cinematic roots of: ‘The Expendables’

No movie springs from a vacuum. There are always influences from past examples of the genre, from the previous work of the filmmakers and stars, even from similar films that don’t quite work. If you want to understand where a movie is coming from, take a look at where it’s coming from.

In The Expendables, writer-director-star Sylvester Stallone gathers together a small mercenary army of leftover 80s action stars and a few wannabe youngsters to kick some ass and take some names. This flick sprang from (among other films):

Rambo (2008), in which Stallone also flashed back to the macho paramilitary flicks of a quarter of a century, reprising his iconic character for one last mission.

Rocky Balboa (2006), Stallone’s much more sensitive and surprisingly bittersweet look at the aging muscleman that is his iconic boxer.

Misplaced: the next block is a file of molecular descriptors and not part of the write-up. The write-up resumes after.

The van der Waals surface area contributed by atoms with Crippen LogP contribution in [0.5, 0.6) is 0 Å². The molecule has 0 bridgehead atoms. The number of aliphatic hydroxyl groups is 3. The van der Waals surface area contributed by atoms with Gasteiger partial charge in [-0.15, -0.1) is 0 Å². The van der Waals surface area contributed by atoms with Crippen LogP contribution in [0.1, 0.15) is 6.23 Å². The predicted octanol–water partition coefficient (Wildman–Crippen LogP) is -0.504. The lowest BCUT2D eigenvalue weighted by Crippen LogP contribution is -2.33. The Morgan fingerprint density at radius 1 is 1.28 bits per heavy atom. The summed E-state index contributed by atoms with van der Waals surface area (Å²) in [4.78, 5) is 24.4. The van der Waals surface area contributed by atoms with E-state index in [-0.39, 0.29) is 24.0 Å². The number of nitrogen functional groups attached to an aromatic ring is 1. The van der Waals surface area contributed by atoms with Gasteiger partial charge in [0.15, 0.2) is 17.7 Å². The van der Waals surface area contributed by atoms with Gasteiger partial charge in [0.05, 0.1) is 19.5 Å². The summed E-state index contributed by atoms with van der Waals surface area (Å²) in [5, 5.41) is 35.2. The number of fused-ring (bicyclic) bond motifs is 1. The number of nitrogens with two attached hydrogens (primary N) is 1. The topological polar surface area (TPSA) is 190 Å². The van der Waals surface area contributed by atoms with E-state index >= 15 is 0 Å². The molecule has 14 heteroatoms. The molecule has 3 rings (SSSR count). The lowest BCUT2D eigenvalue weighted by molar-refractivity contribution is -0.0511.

Death Race (2008), for one of Expendables’ (relative) youngsters, Jason Statham, who is no stranger to throwback flicks, as this remake of the 70s exploitation flick shows; here, he’s a race-car driver trying to survive vehicular gladiatorial games in prison.

Masters of the Universe (1987), for Expendable Dolph Lundgren in some actual 80s action cheese as the sci-fi meathead hero He-Man.
Where to buy:
Death Race [Region 1/U.S.] [Region 1/Can.] [Region 2]
Masters of the Universe [Region 1/U.S.] [Region 1/Can.] [Region 2]
Rambo [Region 1/U.S.] [Region 1/Can.] [Region 2]
Rocky Balboa [Region 1/U.S.] [Region 1/Can.] [Region 2]

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